In his delightful self-help manual How Proust Can Change Your Life, the same compendium of Proustian wisdom that taught us how to be happy in love, reawaken to the beauty of ordinary things, and remember the benefits and limitations of reading, British philosopher Alain De Botton argues we should avoid cliches “because the way we speak is ultimately linked to the way we feel, because how we describe the world must at some level reflect how we first experience it.” The problem with stale expressions is not only that they bore instead of captivate our audience— they are too imprecise and vague. And when our language is inexact— general instead of specific, superficial instead of complex— so is our experience. Like Rebecca Solnit, who maintained “calling things by their true names cuts through the lies that excuse, buffer, muddle, disguise, avoid, or encourage inaction, indifference, obliviousness,” Botton believes how we describe the world determines how we perceive it. We all write our own stories. But if we only depict life in the most unoriginal terms, we’ll only see it in the most unoriginal ways. Art which is truly novel, on the other hand, has the “ability to restore to our sight a distorted or neglected aspect of reality.” A fresh portrayal of something mundane, like Monet’s Impression, Sunrise, can resuscitate us from the slumber of our customary ways of seeing and help us understand the world in a new way:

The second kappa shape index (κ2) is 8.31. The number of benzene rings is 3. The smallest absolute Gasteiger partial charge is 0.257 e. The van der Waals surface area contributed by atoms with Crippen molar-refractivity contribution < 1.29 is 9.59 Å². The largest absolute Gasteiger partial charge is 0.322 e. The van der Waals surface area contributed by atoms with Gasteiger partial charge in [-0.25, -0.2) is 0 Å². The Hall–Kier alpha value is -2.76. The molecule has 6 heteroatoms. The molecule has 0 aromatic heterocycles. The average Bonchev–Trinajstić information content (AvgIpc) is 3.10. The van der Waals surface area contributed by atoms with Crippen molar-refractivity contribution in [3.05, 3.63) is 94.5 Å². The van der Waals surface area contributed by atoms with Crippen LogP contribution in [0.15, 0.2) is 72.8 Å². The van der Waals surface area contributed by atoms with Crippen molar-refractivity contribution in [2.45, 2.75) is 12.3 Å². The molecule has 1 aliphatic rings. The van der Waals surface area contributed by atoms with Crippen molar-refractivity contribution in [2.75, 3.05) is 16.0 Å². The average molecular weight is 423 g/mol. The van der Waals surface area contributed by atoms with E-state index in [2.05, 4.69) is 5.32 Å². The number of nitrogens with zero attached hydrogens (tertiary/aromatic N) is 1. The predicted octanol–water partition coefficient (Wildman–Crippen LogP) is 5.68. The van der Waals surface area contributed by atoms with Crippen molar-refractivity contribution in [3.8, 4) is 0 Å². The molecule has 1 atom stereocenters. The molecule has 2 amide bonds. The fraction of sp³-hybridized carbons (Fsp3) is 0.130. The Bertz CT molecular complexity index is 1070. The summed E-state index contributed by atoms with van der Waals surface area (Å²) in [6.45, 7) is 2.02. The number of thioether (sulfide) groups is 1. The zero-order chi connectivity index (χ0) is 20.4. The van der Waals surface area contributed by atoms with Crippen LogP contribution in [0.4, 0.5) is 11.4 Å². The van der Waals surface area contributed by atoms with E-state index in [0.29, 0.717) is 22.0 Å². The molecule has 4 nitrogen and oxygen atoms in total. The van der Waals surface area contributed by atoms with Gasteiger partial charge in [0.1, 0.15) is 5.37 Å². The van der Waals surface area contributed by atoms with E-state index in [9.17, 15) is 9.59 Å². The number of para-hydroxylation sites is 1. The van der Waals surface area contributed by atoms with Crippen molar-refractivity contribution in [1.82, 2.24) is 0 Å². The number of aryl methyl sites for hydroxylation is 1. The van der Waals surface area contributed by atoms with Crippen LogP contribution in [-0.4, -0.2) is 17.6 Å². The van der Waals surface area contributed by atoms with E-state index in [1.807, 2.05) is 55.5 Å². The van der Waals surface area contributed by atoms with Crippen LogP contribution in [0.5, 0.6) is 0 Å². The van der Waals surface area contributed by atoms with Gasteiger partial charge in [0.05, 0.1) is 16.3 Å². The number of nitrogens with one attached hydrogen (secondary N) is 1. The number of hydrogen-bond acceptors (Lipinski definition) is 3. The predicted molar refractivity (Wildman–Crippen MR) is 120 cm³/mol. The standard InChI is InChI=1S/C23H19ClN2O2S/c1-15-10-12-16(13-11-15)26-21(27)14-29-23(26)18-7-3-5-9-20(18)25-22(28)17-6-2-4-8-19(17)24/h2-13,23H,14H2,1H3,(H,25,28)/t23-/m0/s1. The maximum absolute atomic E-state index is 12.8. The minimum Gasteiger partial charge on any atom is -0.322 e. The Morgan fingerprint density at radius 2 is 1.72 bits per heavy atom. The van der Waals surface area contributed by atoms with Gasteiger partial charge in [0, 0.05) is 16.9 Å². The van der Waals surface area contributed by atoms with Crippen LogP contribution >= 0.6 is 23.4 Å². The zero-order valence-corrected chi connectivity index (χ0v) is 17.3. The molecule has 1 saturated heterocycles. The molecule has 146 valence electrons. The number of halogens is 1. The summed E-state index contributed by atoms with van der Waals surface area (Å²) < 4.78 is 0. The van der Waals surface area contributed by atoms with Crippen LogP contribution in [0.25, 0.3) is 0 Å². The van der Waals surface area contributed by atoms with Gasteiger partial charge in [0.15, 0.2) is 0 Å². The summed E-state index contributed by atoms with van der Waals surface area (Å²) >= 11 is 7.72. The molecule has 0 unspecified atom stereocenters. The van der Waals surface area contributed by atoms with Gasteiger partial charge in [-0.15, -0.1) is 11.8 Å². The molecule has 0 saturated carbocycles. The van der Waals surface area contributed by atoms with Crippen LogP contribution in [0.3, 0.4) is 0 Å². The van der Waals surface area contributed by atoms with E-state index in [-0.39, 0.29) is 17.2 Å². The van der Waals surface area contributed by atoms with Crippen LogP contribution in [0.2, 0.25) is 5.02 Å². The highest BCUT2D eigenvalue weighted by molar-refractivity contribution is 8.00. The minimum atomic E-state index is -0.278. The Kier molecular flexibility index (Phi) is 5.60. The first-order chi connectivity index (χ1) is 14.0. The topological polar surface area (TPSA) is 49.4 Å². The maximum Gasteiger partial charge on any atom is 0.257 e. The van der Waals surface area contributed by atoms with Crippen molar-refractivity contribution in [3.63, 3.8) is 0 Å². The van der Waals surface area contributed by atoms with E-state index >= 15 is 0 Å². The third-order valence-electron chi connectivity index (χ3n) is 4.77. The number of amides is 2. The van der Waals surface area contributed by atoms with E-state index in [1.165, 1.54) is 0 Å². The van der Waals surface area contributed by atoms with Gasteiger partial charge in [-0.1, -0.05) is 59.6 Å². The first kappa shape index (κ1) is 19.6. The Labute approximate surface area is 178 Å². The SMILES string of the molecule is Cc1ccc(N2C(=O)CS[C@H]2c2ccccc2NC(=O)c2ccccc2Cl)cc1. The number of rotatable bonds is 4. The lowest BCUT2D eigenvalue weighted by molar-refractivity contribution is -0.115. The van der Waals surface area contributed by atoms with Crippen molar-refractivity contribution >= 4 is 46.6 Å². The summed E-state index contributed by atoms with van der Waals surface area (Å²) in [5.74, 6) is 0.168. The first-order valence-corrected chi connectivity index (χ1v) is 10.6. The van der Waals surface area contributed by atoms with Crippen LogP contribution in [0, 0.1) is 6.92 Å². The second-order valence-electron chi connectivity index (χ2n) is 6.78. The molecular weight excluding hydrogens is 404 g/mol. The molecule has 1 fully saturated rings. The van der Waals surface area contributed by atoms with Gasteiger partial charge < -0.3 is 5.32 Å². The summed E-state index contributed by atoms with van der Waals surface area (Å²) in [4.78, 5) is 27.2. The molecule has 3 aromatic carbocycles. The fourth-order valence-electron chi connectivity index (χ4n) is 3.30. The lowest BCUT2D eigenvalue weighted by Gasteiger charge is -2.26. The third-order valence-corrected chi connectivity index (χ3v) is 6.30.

“In 1872, the year after Proust was born, Claude Monet exhibited a canvas entitled Impression, Sunrise. It depicted the harbor of Le Havre at dawn, and allowed viewers to discern, through a thick morning mist and a medley of unusually choppy brushstrokes, the outline of an industrial seafront, with an array of cranes, smoking chimneys, and buildings.
The canvas looked a bewildering mess to most who saw it, and particularly irritated the critics of the day, who pejoratively dubbed its creator and the loose group to which he belonged ‘impressionists,’ indicating that Monet’s control of the technical side of painting was so limited that all he had been able to achieve was a childish daubing, bearing precious little resemblance to what dawns in Le Havre actually look like.